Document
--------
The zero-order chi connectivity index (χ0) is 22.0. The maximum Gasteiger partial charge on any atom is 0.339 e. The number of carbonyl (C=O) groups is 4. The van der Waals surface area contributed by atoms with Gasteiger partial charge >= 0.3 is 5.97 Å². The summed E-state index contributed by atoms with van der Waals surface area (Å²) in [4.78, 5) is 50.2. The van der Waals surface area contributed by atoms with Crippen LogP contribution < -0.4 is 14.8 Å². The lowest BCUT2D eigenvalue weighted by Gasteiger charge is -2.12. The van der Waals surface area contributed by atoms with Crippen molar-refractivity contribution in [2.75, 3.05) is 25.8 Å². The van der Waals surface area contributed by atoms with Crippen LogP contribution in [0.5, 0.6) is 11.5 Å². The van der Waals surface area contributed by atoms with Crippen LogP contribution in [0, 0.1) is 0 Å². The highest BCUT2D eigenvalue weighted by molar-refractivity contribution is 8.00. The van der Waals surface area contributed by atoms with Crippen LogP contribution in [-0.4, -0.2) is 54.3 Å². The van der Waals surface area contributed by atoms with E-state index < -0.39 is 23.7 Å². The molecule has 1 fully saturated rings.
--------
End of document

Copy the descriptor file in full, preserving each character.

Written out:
The zero-order chi connectivity index (χ0) is 22.0. The maximum Gasteiger partial charge on any atom is 0.339 e. The number of carbonyl (C=O) groups is 4. The van der Waals surface area contributed by atoms with Gasteiger partial charge >= 0.3 is 5.97 Å². The summed E-state index contributed by atoms with van der Waals surface area (Å²) in [4.78, 5) is 50.2. The van der Waals surface area contributed by atoms with Crippen LogP contribution < -0.4 is 14.8 Å². The lowest BCUT2D eigenvalue weighted by Gasteiger charge is -2.12. The van der Waals surface area contributed by atoms with Crippen molar-refractivity contribution in [2.75, 3.05) is 25.8 Å². The van der Waals surface area contributed by atoms with Crippen LogP contribution in [0.5, 0.6) is 11.5 Å². The van der Waals surface area contributed by atoms with Crippen LogP contribution in [0, 0.1) is 0 Å². The highest BCUT2D eigenvalue weighted by molar-refractivity contribution is 8.00. The van der Waals surface area contributed by atoms with Crippen LogP contribution in [-0.4, -0.2) is 54.3 Å². The van der Waals surface area contributed by atoms with E-state index < -0.39 is 23.7 Å². The molecule has 1 fully saturated rings.